The Power Of Compliments In Education

Written By:

Blog Date – Updated:

Updated 11:48 pm

How long has it been since you last received a compliment from a person for anything you do: getting high grades, passing a test, working more productively, etc.?

Whatever that compliment is for, your soul will be filled with warmth and pride, from which you have more motivation to pursue your wishes. Thus, in the educational environment, teachers are always recommended to give students compliments to encourage their performance, and in workplaces, employees also deserve compliments for their work efficiency. However, in some cases, a compliment is a luxury, and I have entirely acknowledged this after 18 years of studying at school.


James Rector, a project leader & innovator, posted his research on Linkedin discussing the major differences in education systems between Asian and European nations. One of his striking findings is that most Asian schools are “lecture-based and learning is memorization-based” while classes in Europe are more student-centered and liberal.

(James Rector, 10 Big Differences between Asian and American Education Systems, 2016)

This common and widely admitted information also shows that the study atmosphere in most Asian nations (including Vietnam) is fiercely competitive. Instead of pursuing their passions, students tend to follow the paths their parents and teachers planned to gain so-called success in the future. Obviously, Asian students show high academic performances at their institutes, but they hardly receive a compliment from their educators or parents.

This is a picture of a student in Singapore studying with her tutor at home. This country’s students struggle with heavy pressure from study and academic excellence. (AFP/Theodore Lim)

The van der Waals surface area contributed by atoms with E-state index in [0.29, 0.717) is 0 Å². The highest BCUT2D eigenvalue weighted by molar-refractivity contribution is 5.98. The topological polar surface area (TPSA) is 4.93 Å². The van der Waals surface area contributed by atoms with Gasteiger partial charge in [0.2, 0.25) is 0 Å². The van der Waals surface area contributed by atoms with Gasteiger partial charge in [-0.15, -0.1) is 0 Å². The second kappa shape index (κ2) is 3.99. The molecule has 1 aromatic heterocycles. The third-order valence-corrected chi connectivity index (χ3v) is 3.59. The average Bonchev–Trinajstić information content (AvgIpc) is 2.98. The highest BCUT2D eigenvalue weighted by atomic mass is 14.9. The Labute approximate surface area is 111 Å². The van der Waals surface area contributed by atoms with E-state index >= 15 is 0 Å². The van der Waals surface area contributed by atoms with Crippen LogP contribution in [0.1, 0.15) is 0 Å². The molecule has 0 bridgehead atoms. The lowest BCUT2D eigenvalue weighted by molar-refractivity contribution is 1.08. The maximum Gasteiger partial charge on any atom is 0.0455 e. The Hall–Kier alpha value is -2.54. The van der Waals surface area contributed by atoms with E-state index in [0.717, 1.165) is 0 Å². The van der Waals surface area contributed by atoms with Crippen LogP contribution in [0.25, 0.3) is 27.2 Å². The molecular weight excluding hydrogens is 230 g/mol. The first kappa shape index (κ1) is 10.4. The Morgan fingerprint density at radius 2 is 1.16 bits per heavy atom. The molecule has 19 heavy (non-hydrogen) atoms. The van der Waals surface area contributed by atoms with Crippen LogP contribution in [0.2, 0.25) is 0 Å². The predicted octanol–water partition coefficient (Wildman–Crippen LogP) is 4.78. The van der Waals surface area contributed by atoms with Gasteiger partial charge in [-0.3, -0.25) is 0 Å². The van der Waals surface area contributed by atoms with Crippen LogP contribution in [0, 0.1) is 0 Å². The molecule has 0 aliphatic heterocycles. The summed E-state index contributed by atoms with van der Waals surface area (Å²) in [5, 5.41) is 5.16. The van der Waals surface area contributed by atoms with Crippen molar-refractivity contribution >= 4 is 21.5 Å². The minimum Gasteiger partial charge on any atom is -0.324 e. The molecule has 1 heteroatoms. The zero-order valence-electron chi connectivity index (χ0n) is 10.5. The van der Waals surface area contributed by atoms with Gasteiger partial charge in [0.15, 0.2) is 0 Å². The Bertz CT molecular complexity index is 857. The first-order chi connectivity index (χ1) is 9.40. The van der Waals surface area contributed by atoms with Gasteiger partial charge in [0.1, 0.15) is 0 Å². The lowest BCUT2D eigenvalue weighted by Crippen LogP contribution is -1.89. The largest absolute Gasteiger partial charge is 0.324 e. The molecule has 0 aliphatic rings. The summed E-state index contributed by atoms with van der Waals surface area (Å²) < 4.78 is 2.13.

“Spare the rod and spoil the child” is a popular parental-teaching method of Asian parents – they opine that giving many compliments may make the children arrogant and self-confident, leading to their idleness and refusal to try harder in their studies. Thus, the adults seemingly criticize them for reminding them of their weaknesses and the need to pay more effort.

I am a student in Vietnam. Throughout 18 years, I have witnessed every innovation in the education system and experienced the fight for ranking and the importance of degrees. The pedagogical methodologies have gradually prioritized the student-centered approach, and the educators have gradually become mentors rather than controllers. Nevertheless, a compliment is still a luxury for a student like me; this made me wonder in my early schooling years, but along with my growth, I soon realized the disappointing reason for this matter.